Throughout all this upheaval, one population of Arabs has remained largely quiet: the Palestinians.  Palestinians may take away from these nonviolent revolutions throughout the Arab world that, in place of negotiations, this is the way to achieve statehood.  A negotiated path is preferable, of course, but Palestinians may reach the conclusion that a truly non-violent mass movement for independence may force a situation in which Israel’s options would be severely limited.  A Palestinian uprising that had the discipline to abstain from suicide bombings, shootings and stabbings of Israeli civilians would be truly revolutionary for Palestinian politics.  The big question looming over all this is whether or not all Palestinian factions, from Fatah to Hamas to Islamic Jihad, would be able to muster enough discipline among their respective rank-and-file to actually stage a non-violent uprising — assuming of course that non-violence is what they would  want in the first place.

Whether we ever get to this point, however, is debatable.  There is much evidence that the Palestinian population is exhausted from the last decade of violent confrontation, which in fact netted hem little.  Furthermore, Hamas’ popularity in Gaza is waning, and there is hope among Palestinians that the Palestinian Authority’s efforts to build state institutions, while naming a target date for a unilateral declaration of statehood (September 2011), may actually produce something important and historic.  Ideally, such unilateralism will be avoided and a negotiated final settlement between Israel and the Palestinians will be the result.

Meet the new boss, same as the old boss

The history of revolutions should give pause.  The French peasantry that stormed the Bastille in 1789 did so without a clue that Robespierre would hijack the Revolution and institute the Jacobin Terror with its Revolutionary Tribunals and guillotines.  Nor did the Russian peasants who overthrew the Czar in 1917 do so in order to bring on decades of Stalinist repression with his firing squads, purges and gulags into which millions entered never to be seen again.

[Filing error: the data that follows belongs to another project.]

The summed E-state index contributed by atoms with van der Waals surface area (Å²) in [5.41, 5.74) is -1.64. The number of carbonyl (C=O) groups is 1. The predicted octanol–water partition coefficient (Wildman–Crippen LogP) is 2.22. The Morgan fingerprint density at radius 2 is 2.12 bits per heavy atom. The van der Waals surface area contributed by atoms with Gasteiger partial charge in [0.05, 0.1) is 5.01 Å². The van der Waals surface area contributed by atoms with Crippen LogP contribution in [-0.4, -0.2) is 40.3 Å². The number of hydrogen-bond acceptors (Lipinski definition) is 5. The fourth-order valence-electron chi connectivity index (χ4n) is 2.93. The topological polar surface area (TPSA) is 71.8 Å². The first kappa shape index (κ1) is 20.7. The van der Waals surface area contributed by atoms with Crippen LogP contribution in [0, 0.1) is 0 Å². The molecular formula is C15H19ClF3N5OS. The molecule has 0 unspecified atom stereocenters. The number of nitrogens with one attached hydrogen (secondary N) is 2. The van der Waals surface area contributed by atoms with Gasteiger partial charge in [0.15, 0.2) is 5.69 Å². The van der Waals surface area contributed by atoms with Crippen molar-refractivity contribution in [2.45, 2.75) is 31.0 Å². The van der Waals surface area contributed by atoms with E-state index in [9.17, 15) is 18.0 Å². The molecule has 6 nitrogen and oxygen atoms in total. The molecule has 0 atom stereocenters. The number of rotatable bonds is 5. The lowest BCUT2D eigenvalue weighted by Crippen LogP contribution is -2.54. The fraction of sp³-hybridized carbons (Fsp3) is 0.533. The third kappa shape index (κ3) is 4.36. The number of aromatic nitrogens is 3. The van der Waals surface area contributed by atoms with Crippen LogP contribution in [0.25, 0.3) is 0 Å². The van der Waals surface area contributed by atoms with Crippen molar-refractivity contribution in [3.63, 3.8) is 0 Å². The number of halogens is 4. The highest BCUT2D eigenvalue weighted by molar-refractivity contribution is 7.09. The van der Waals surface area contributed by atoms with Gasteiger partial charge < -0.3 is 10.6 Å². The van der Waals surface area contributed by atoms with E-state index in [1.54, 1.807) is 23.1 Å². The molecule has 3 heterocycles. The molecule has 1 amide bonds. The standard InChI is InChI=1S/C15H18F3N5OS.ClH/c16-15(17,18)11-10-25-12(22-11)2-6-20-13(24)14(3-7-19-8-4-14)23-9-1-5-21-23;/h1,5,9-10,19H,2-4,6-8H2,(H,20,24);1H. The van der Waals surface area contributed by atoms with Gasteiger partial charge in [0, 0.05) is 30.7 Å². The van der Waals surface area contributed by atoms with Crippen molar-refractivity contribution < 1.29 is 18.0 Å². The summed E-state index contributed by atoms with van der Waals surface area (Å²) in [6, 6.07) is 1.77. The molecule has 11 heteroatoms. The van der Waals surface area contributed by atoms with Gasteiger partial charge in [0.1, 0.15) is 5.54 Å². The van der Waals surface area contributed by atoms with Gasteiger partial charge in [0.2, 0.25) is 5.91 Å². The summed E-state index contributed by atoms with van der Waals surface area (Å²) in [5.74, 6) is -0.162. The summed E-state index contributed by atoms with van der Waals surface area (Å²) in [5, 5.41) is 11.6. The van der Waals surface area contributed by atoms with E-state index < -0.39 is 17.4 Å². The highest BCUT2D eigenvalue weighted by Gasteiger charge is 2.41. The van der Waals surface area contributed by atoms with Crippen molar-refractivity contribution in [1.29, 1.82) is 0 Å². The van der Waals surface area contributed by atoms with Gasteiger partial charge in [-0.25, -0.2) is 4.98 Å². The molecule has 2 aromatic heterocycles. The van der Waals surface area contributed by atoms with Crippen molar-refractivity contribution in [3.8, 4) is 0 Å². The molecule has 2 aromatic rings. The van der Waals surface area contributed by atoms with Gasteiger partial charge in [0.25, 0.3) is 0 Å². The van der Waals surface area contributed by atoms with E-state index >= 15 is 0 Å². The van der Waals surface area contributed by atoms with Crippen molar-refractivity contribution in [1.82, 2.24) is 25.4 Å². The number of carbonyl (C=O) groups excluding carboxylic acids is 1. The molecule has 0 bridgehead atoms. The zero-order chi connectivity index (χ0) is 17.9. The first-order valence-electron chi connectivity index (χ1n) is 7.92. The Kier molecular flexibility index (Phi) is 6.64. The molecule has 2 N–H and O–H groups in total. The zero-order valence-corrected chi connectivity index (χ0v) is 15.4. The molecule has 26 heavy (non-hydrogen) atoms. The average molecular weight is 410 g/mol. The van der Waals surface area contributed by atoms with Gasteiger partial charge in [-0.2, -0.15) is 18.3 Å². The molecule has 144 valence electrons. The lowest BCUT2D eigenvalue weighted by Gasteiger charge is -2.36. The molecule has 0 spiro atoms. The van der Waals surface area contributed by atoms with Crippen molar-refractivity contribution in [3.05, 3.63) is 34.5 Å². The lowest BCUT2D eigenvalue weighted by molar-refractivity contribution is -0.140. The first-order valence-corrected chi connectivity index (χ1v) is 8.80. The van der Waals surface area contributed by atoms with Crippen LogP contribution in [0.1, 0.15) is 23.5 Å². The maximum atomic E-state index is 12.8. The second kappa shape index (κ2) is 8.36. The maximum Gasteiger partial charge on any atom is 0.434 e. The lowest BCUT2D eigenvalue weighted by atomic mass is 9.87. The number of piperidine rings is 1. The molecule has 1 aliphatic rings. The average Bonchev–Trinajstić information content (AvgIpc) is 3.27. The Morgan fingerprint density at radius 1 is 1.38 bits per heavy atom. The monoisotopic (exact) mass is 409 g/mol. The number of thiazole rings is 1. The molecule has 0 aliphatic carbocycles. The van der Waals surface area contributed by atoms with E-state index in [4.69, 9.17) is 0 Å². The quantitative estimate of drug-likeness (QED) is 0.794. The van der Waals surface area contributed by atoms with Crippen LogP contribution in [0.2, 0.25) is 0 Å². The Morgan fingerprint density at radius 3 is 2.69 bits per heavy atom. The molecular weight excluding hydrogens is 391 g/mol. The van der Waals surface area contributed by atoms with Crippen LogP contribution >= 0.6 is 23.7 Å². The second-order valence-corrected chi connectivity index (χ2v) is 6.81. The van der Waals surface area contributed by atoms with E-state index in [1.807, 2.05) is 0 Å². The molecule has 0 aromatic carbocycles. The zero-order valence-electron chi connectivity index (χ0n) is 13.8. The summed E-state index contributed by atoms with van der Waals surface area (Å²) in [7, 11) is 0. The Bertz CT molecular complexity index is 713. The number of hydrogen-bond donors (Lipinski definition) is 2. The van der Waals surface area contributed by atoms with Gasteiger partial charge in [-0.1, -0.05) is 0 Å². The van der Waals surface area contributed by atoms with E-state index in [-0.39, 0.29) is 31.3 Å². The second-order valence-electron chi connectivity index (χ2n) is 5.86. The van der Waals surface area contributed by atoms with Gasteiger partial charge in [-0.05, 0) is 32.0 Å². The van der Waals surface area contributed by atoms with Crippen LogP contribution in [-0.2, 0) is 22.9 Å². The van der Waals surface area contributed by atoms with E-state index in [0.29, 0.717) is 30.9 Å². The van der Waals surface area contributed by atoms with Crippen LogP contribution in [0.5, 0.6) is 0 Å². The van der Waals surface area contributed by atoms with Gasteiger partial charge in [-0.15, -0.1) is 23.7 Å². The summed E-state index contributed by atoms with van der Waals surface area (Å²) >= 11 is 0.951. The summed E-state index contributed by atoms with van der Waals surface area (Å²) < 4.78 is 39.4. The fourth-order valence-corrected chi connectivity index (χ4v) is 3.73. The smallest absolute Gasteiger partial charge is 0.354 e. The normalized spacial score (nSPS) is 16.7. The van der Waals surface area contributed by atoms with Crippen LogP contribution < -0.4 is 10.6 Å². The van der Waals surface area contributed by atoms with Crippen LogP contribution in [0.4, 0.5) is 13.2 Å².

I’m not being pessimistic, rather we just don’t know what will happen in Egypt, Tunisia, Libya, Bahrain or Yemen.  Revolutions are by definition chaotic.  Who will emerge as leaders in these countries?  Another Robespierre, or more hopefully, another Vaclav Havel whose 1989 Velvet Revolution led to democracy in Central Europe?  Will Sheikh Qaradawi and the Muslim Brotherhood hijack Egypt’s revolution?  Even if democratic elections are instituted, could we end up with one person, one vote, one time?  Perhaps a re-rereading of George Orwell’s Animal Farm is in order!

Or, not.  Maybe the amazing energy of the street will keep the politicians and would-be revolution hijackers at bay, and an open democratic society, with institutionalized checks and balances, will actually emerge.  We really have no choice but to wait and see.

The only constant is change, continuing change, inevitable change, that is the dominant factor in society today. No sensible decision can be made any longer without taking into account not only the world as it is, but the world as it will be.